There's times (rare though they be) when I want a particular vegetable with nothing on it but a bit of salt, and possibly some olive oil. I don't want any spices, herbs, or complex flavours. Sometimes, I just want the pleasure of eating that vegetable as it is, with no adornments.

It was a couple of weeks back, but I recall how pretty it looked. Bossman was hungry, and I had cooked up a pumpkin for something else. I scooped out the pumpkin from the shell, and put it in a bowl, with a bit of salt. Then, I added some steamed kale, and a bit of steamed red cabbage. The colours looked so vibrant and vivid in the bowl. I tossed the kale with a bit of sesame oil and salt, and left the other veg just plain.

Of course, he ate every bite, and enjoyed it.

It's funny how those things work out. I'm surrounded by really amazing food all the time. Whether it be at the restaurant or at home, everything I eat is fairly complex with regards to its preparation and spicing. There's multiple layers of flavour and spice that go into every dish. This goes double for the Indian food that I tend to make, which is inspired (though not constrained) by South India, which tends to layer on the spices. You generally start with hot fat, whole spices, pop the spices in the fat, then add aromatics, then add powdered spices and any chiles you have, and then add your food, and herbs of your choosing when everything is done cooking. It's layers of intricate flavours, all combined with skill and grace. And I'd say that 99 days of 100, I'm quite happy to settle in with a plate of intricately spiced things.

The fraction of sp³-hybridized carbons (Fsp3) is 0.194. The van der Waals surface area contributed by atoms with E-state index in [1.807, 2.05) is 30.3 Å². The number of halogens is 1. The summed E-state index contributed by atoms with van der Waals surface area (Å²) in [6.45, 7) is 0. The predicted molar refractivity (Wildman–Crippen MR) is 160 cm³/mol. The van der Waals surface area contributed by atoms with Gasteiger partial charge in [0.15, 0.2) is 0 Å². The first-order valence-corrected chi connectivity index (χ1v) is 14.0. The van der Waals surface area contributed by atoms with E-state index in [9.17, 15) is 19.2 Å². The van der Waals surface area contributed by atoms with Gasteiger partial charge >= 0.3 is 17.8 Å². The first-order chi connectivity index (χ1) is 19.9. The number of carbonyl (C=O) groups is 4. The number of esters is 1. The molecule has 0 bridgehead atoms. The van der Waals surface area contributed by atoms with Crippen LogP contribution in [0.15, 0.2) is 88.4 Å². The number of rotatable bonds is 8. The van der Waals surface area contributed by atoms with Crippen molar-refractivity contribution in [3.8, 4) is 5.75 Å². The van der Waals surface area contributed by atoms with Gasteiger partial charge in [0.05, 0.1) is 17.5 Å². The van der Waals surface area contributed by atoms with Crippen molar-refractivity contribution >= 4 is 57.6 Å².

However, some nights, when I get home, I want plain steamed veggies, or a bit raw veggies with a touch of lemon juice and salt. Sometimes I crave plain boiled potatoes with just a hint of salt. No fat of any kind, but just the plain potatoes. An onion sandwich. A tomato, fresh from the market, with the smell of the sun on its skin. A ripe, juicy Macintosh apple (it's my favourite type). Some daikon, that's been lightly steamed with a bit of ginger and soy sauce. Broccoli, steamed in the microwave for about five minutes, with a grinding of black pepper. Cucumber, with a bare hint of rock salt.

OK, so I'm a bit of salt fiend, but you get my point, right? The next time you get something home, try it plain, without any adornments, and then see what works with it. Sometimes, just having it neat is quite pleasurable.
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